Metabolites, as a bridge between gene expression and phenotypes, are helpful for elucidating the mechanisms underlying phenotype variation. In this study, we performed metabolic profiling using the same samples for transcriptome sequencing. Principal component analysis according to the relative expression of all metabolites showed that there were small differences among three replicates (Fig. 4A). The different ploidies and different tissues relatively grouped, indicating that metabolite accumulation varied in different ploidies and tissues (Fig. 4A).
The analysis of differentially expressed metabolites (DEMs) showed that the highest number of DEMs was in JL and the lowest number of DEMs was in S1 of the triploids compared with the diploids (Fig. 4B). DEMs mainly included 11 categories, among which phenolic acids were the most abundant (Fig. 4C). According to the KEGG database annotation of DEMs, pathway classification showed that DEMs mainly participated in cofactor synthesis, amino acid synthesis, flavonoid biosynthesis and phenylpropanoid biosynthesis (Fig. 5A–C). Further pathway enrichment analysis showed that DEMs were mainly enriched in “biosynthesis of valine, leucine and isoleucine” (kegg00290), “glucosinolate biosynthesis” (kegg00966) and “flavone and flavonol biosynthesis” (kegg00944) in JL (Fig. 5D). DEMs were mainly enriched in “stilbenoid, diarylheptanoid and gingerol biosynthesis” (kegg00945), “metabolite biosynthesis of secondary metabolites” (kegg01110) and “phenylpropanoid biosynthesis” (kegg00940) in S1 (Fig. 5E). DEMs were mainly enriched in “glucosinolate biosynthesis” (kegg00966) and “biosynthesis of tropane, piperidine and pyridine alkaloid” (kegg00960) in S2 (Fig. 5F). In addition, “phenylpropanoid biosynthesis” (kegg00940) was also significantly enriched.
Differentially expressed analysis of lignin-related metabolites between Eucalyptus urophylla triploids and diploids
In this study, a total of 13 lignin-related intermediate metabolites were detected, including l-phenylalanine, cinnamic acid, p-coumaric acid, caffeic acid, ferulic acid, sinapic acid, caffeyl aldehyde, coniferaldehyde, sinapaldehyde, p-coumaryl alcohol, coniferyl alcohol, sinapyl alcohol, and coniferin (Fig. 6). l-Phenylalanine, cinnamic acid and p-coumaric acid are located upstream of the entire phenylpropanoid pathway. Compared with diploids, the three upstream metabolites were mainly significantly upregulated in JL and S2 of triploids. Caffeic acid was also differentially upregulated in S2 of triploids, and ferulic acid was differentially downregulated in JL of triploids. Caffeyl aldehyde was differentially upregulated in JL and S2 of triploids. Among the metabolites related to G-lignin, coniferaldehyde was significantly downregulated in the three tissues, and coniferyl alcohol was significantly downregulated in JL and S1 of triploids compared with diploids. In addition, coniferin was downregulated in S1 of triploids. Among the metabolites related to S-lignin, sinapaldehyde was significantly upregulated in JL and downregulated in S2 of triploids, and sinapyl alcohol was downregulated in S1 and upregulated in S2 of triploids compared with diploids. p-coumaryl alcohol, which is related to H-lignin, was significantly downregulated in S1 of triploids compared with diploids.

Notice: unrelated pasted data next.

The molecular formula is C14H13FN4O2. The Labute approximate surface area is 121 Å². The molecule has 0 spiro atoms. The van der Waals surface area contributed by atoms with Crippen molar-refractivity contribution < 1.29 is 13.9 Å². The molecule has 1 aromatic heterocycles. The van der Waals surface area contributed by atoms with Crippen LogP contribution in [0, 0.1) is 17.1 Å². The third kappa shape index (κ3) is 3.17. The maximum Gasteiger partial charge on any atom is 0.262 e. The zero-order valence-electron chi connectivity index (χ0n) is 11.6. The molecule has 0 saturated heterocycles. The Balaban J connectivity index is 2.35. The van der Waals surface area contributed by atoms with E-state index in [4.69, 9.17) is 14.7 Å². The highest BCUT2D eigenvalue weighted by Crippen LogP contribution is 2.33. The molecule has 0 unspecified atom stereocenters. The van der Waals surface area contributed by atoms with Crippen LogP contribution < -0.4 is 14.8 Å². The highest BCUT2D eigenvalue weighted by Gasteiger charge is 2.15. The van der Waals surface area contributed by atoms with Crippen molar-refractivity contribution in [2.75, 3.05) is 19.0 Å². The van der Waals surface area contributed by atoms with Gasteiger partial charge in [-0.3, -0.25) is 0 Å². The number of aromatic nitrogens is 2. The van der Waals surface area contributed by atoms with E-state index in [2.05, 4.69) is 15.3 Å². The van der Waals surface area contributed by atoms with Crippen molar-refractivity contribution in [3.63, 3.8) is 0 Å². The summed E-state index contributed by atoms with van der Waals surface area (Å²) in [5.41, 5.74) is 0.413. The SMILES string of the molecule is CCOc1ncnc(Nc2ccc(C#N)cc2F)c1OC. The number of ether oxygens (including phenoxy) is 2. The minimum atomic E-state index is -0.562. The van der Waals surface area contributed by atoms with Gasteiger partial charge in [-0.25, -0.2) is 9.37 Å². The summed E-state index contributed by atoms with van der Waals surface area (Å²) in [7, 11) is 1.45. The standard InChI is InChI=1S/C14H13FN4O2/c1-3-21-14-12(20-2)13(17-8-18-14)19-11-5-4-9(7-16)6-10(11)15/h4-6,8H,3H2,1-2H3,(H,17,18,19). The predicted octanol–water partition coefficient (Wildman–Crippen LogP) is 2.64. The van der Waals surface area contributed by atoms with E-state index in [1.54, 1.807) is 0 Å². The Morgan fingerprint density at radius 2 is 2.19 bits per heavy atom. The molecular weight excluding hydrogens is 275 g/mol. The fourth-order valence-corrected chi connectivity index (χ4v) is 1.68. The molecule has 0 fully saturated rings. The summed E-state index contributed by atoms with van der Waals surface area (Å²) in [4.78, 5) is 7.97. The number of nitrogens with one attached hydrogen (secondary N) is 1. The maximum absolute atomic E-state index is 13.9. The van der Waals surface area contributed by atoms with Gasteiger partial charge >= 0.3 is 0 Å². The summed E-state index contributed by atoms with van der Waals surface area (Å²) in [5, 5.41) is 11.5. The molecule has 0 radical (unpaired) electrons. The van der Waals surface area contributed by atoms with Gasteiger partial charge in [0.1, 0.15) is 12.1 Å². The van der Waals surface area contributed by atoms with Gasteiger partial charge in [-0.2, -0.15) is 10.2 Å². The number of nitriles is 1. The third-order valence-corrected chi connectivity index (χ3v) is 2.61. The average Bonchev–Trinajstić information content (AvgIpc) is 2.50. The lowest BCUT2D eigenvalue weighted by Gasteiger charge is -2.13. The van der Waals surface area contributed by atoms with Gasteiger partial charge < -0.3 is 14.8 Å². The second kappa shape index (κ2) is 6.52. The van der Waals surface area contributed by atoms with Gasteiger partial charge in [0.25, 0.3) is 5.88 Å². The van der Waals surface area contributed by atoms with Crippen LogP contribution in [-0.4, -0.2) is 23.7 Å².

In general, compared with diploids, most upstream metabolites were significantly upregulated, while most downstream metabolites, especially G-lignin-related metabolites, were significantly downregulated in the triploids.
Correlation analysis among lignin-related genes, metabolites and lignin content of Eucalyptus urophylla triploid and diploid stems
To identify primarily contributing metabolites during the process of lignin accumulation of triploid stems, the correlation between lignin-related metabolites and lignin content was analyzed. The results showed that phenylalanine, caffeyl aldehyde and cinnamic acid have a significant negative correlation with lignin content. Coniferaldehyde, p-coumaryl alcohol, sinapaldehyde and coniferyl alcohol have significant positive correlations with lignin content, indicating that they may play a more important role in influencing the final lignin accumulation of triploids (Table 1).